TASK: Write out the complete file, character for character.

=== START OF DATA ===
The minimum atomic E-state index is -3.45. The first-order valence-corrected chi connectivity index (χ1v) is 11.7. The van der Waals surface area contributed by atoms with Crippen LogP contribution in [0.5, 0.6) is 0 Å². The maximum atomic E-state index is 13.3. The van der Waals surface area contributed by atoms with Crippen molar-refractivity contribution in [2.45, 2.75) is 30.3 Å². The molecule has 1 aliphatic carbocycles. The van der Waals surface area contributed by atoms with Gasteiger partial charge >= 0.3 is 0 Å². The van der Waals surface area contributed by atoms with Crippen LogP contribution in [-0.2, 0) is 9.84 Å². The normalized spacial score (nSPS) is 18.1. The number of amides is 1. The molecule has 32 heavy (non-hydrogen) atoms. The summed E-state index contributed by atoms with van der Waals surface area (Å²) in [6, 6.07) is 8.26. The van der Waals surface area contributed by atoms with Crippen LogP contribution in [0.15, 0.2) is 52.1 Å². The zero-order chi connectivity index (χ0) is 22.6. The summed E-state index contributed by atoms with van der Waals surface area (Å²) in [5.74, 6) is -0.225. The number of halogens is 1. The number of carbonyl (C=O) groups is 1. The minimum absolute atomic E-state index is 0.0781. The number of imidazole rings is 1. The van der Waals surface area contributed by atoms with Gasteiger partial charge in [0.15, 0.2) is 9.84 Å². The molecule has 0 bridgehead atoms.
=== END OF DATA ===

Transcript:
The minimum atomic E-state index is -3.45. The first-order valence-corrected chi connectivity index (χ1v) is 11.7. The van der Waals surface area contributed by atoms with Crippen LogP contribution in [0.5, 0.6) is 0 Å². The maximum atomic E-state index is 13.3. The van der Waals surface area contributed by atoms with Crippen molar-refractivity contribution in [2.45, 2.75) is 30.3 Å². The molecule has 1 aliphatic carbocycles. The van der Waals surface area contributed by atoms with Gasteiger partial charge >= 0.3 is 0 Å². The van der Waals surface area contributed by atoms with Crippen LogP contribution in [-0.2, 0) is 9.84 Å². The normalized spacial score (nSPS) is 18.1. The number of amides is 1. The molecule has 32 heavy (non-hydrogen) atoms. The summed E-state index contributed by atoms with van der Waals surface area (Å²) in [6, 6.07) is 8.26. The van der Waals surface area contributed by atoms with Crippen LogP contribution in [0.15, 0.2) is 52.1 Å². The zero-order chi connectivity index (χ0) is 22.6. The summed E-state index contributed by atoms with van der Waals surface area (Å²) in [5.74, 6) is -0.225. The number of halogens is 1. The number of carbonyl (C=O) groups is 1. The minimum absolute atomic E-state index is 0.0781. The number of imidazole rings is 1. The van der Waals surface area contributed by atoms with Gasteiger partial charge in [0.15, 0.2) is 9.84 Å². The molecule has 0 bridgehead atoms.